Dr. Rigsby’s impact is vast, and I cannot begin to communicate its scope. I know that the Rigsbys hosted a Talbot Bible Lands reunion in their home every year, and every year former participants would travel sometimes great distances to be there. This was an annual testimony to the enduring impact of the program and the great love they had for the Rigsbys.
Dr. Rigsby had a significant influence on me. The most important was in his knowledge of the Word and his love for the Lord. One of his favorite passages was Zechariah 4:6: “Not by might, nor by power, but by my Spirit, says the Lord of hosts.” He lived a wise, humble life by the power of the Spirit.
He was not only a faithful pastor of his students’ hearts, but he was renowned for his sense of humor.
Flipping through some old photo albums recently, I was hard-pressed to find one where he wasn’t acting up for the camera. Perhaps nothing was more hilarious than the stories he told of his younger years. And one of his popular traditions on the tours was to perform in an ancient theater the song, “I am my own grandpa.”
A particular way that Dr. Rigsby’s influence is felt by many reading this reflection is his encouragement to me in developing the photo collections. In fact, I released the very first edition of the Pictorial Library of Bible Lands to the Talbot Bible Lands group in January 2000. I will never forget how strongly he urged me to press on in this work (and how he encouraged his students to purchase the collection, so that I could press on). Several years later, Dr. Rigsby showed me a closet full of old slides taken by Dr. Charles Lee Feinberg, and that was the beginning of a new photo series, the Historic Views of the Holy Land.
Dr. Rigsby received the first copy of the first edition of the Pictorial Library, and this summer I drove over to his house to share the newest volume (#19) in the Pictorial Library. Unlike all the rest, these photos were of biblical sites that the well-traveled scholar had not visited. We plugged my computer into his bedroom TV so I could show him my new photos of Susa, Persepolis, the Behistun Inscription, and more. He was tickled by the experience of virtually visiting these significant sites, and his encouragement of me in my work was as strong as ever.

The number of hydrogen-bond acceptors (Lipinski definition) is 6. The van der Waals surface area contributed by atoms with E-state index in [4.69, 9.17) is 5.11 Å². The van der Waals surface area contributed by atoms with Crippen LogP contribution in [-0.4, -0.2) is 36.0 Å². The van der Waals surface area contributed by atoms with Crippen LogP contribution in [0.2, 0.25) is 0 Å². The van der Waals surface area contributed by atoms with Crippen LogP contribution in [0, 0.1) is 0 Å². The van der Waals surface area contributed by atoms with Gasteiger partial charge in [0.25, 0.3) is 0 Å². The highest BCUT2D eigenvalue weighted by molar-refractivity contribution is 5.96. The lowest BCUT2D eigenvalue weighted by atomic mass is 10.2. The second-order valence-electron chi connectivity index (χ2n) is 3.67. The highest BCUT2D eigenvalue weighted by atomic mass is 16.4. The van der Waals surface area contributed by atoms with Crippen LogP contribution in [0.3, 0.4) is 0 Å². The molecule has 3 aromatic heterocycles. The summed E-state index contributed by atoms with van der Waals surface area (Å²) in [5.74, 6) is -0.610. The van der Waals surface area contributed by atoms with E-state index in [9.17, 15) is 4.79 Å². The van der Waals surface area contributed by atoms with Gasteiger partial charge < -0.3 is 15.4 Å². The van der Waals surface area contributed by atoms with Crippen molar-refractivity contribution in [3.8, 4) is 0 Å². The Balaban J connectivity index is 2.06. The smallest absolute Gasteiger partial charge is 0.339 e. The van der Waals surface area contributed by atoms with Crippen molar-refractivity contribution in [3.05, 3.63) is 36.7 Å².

Dr. Rigsby also has influenced me and others in the development of Bible lands programs. My first tour of Turkey, Greece, and Rome was with his Talbot Bible Lands trip in 2001. When my university decided to begin a similar study program, I unabashedly copied Dr. Rigsby’s brilliant itinerary in my proposal. That trip, largely unmodified from that original proposal, has been conducted by The Master’s University since 2007. All of our students are thus, unknowingly, in Dr. Rigsby’s debt.
Other programs now led by his students are no doubt patterned after his.
But no one really could copy his plan. No tour leaders were more organized, no students were better prepared, and no trip was more filled with little “extras,” all along the way. Every day, two people in the group were honored with an artistically creative “paper plate award” that recognized a particular contribution or characteristic. Special services were planned for worship or celebration. Gifts were purchased in advance for the in-country instructors and guides, and no details were overlooked in planning or execution. And, as all of the Talbot Bible Lands students would tell you, no other program had Dr. Rigsby’s incomparable wife Donna.
I was blessed to teach with Dr. Rigsby on all but one of his Israel tours since 2000. I never ceased to marvel at how full he made the trips. No group that I ever worked with stayed as long or saw as much. His mindset was that as long as the group was in the Middle East, they might as well visit one more site or travel to one more country. On our next-to-last tour together, in 2010, he decided we would make a side trip to Mount Sinai. The climb to the top, in my opinion, is the hardest of all that tourists regularly do in the Middle East; it is several times harder than the walk up the snake path at Masada. But as always, Dr. Rigsby was at the front. He was about 75 years old at the time, but like Moses, his eye was not dim, nor his vigor abated.
Dr. Rigsby and Donna have been like second parents to my wife and me, and like bonus grandparents to our kids. When we passed through California in 2009, they treated us all to a day at Disneyland.
Since our move to California, they have warmly welcomed us to their home many times, making us meals and cheering on our children in their piano progress. They have been kind and generous at every turn, and all who know them would heartily agree.
Our most recent visit in their home was on Thanksgiving morning. Donna was her usual joyful self, though her husband’s health had recently taken a decline. But I had a new book for Dr. Rigsby, the Lexham Geographic Commentary on the Gospels, and he perked right up as I described some of the essays, a number of them written by his former students.
Dr. Rigsby’s time of service is now complete, but his influence will long continue through his family, his church, and his students, along with all of those that they now serve. The Lord has indeed greatly blessed his people through the faithful life of our dear teacher and friend.